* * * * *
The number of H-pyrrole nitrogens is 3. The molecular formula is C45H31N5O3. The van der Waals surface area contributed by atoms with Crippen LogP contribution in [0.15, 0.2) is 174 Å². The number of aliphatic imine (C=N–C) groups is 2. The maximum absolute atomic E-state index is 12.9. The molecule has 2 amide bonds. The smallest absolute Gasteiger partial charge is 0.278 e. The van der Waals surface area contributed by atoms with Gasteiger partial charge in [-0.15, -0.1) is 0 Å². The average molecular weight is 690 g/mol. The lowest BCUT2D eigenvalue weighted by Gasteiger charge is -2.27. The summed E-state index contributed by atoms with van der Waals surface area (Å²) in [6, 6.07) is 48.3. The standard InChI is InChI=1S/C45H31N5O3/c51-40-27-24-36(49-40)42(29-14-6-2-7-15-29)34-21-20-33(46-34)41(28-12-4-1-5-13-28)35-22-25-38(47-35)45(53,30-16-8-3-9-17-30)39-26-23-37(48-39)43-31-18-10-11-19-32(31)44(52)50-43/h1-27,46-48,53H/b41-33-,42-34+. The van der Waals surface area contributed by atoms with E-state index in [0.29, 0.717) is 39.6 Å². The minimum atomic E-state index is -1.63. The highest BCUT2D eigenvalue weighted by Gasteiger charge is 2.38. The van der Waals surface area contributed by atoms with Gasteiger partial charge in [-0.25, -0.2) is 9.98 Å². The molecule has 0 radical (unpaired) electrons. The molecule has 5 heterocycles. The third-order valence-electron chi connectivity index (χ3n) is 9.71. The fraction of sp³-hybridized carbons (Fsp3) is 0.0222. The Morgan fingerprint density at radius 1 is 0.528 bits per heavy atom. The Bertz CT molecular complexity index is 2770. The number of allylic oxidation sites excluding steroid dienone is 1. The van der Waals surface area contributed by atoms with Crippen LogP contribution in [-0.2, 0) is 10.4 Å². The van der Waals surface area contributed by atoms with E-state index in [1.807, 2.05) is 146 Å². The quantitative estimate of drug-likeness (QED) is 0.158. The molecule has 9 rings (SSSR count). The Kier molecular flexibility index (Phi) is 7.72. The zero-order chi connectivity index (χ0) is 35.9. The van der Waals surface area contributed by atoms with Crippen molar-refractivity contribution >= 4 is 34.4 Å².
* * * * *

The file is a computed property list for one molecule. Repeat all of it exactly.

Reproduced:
The number of H-pyrrole nitrogens is 3. The molecular formula is C45H31N5O3. The van der Waals surface area contributed by atoms with Crippen LogP contribution in [0.15, 0.2) is 174 Å². The number of aliphatic imine (C=N–C) groups is 2. The maximum absolute atomic E-state index is 12.9. The molecule has 2 amide bonds. The smallest absolute Gasteiger partial charge is 0.278 e. The van der Waals surface area contributed by atoms with Gasteiger partial charge in [-0.15, -0.1) is 0 Å². The average molecular weight is 690 g/mol. The lowest BCUT2D eigenvalue weighted by Gasteiger charge is -2.27. The summed E-state index contributed by atoms with van der Waals surface area (Å²) in [6, 6.07) is 48.3. The standard InChI is InChI=1S/C45H31N5O3/c51-40-27-24-36(49-40)42(29-14-6-2-7-15-29)34-21-20-33(46-34)41(28-12-4-1-5-13-28)35-22-25-38(47-35)45(53,30-16-8-3-9-17-30)39-26-23-37(48-39)43-31-18-10-11-19-32(31)44(52)50-43/h1-27,46-48,53H/b41-33-,42-34+. The van der Waals surface area contributed by atoms with E-state index in [0.29, 0.717) is 39.6 Å². The minimum atomic E-state index is -1.63. The highest BCUT2D eigenvalue weighted by Gasteiger charge is 2.38. The van der Waals surface area contributed by atoms with Gasteiger partial charge in [-0.25, -0.2) is 9.98 Å². The molecule has 0 radical (unpaired) electrons. The molecule has 5 heterocycles. The third-order valence-electron chi connectivity index (χ3n) is 9.71. The fraction of sp³-hybridized carbons (Fsp3) is 0.0222. The Morgan fingerprint density at radius 1 is 0.528 bits per heavy atom. The Bertz CT molecular complexity index is 2770. The number of allylic oxidation sites excluding steroid dienone is 1. The van der Waals surface area contributed by atoms with Crippen LogP contribution in [-0.2, 0) is 10.4 Å². The van der Waals surface area contributed by atoms with E-state index in [1.807, 2.05) is 146 Å². The quantitative estimate of drug-likeness (QED) is 0.158. The molecule has 9 rings (SSSR count). The Kier molecular flexibility index (Phi) is 7.72. The zero-order chi connectivity index (χ0) is 35.9. The van der Waals surface area contributed by atoms with Crippen molar-refractivity contribution >= 4 is 34.4 Å².